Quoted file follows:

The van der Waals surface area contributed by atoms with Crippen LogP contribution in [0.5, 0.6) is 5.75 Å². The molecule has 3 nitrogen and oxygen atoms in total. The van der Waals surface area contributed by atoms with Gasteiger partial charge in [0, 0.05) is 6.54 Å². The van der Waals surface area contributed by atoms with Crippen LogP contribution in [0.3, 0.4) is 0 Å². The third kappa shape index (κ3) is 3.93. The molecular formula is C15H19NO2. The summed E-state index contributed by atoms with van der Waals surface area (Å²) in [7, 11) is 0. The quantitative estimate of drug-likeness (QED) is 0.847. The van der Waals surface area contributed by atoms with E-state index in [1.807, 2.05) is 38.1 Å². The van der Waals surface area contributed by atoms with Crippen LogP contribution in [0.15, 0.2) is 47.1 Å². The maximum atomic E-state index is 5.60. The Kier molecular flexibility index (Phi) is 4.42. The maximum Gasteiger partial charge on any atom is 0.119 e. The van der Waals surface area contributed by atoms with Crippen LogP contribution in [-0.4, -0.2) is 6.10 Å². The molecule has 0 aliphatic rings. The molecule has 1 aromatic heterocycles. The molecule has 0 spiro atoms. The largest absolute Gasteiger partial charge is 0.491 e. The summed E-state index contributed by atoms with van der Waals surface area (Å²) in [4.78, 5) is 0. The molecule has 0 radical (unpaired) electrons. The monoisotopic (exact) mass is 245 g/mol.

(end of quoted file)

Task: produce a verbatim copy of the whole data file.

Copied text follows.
The van der Waals surface area contributed by atoms with Crippen LogP contribution in [0.5, 0.6) is 5.75 Å². The molecule has 3 nitrogen and oxygen atoms in total. The van der Waals surface area contributed by atoms with Gasteiger partial charge in [0, 0.05) is 6.54 Å². The van der Waals surface area contributed by atoms with Crippen LogP contribution in [0.3, 0.4) is 0 Å². The third kappa shape index (κ3) is 3.93. The molecular formula is C15H19NO2. The summed E-state index contributed by atoms with van der Waals surface area (Å²) in [7, 11) is 0. The quantitative estimate of drug-likeness (QED) is 0.847. The van der Waals surface area contributed by atoms with E-state index in [1.807, 2.05) is 38.1 Å². The van der Waals surface area contributed by atoms with Crippen LogP contribution in [0.15, 0.2) is 47.1 Å². The maximum atomic E-state index is 5.60. The Kier molecular flexibility index (Phi) is 4.42. The maximum Gasteiger partial charge on any atom is 0.119 e. The van der Waals surface area contributed by atoms with Crippen LogP contribution in [-0.4, -0.2) is 6.10 Å². The molecule has 0 aliphatic rings. The molecule has 1 aromatic heterocycles. The molecule has 0 spiro atoms. The largest absolute Gasteiger partial charge is 0.491 e. The summed E-state index contributed by atoms with van der Waals surface area (Å²) in [4.78, 5) is 0. The molecule has 0 radical (unpaired) electrons. The monoisotopic (exact) mass is 245 g/mol.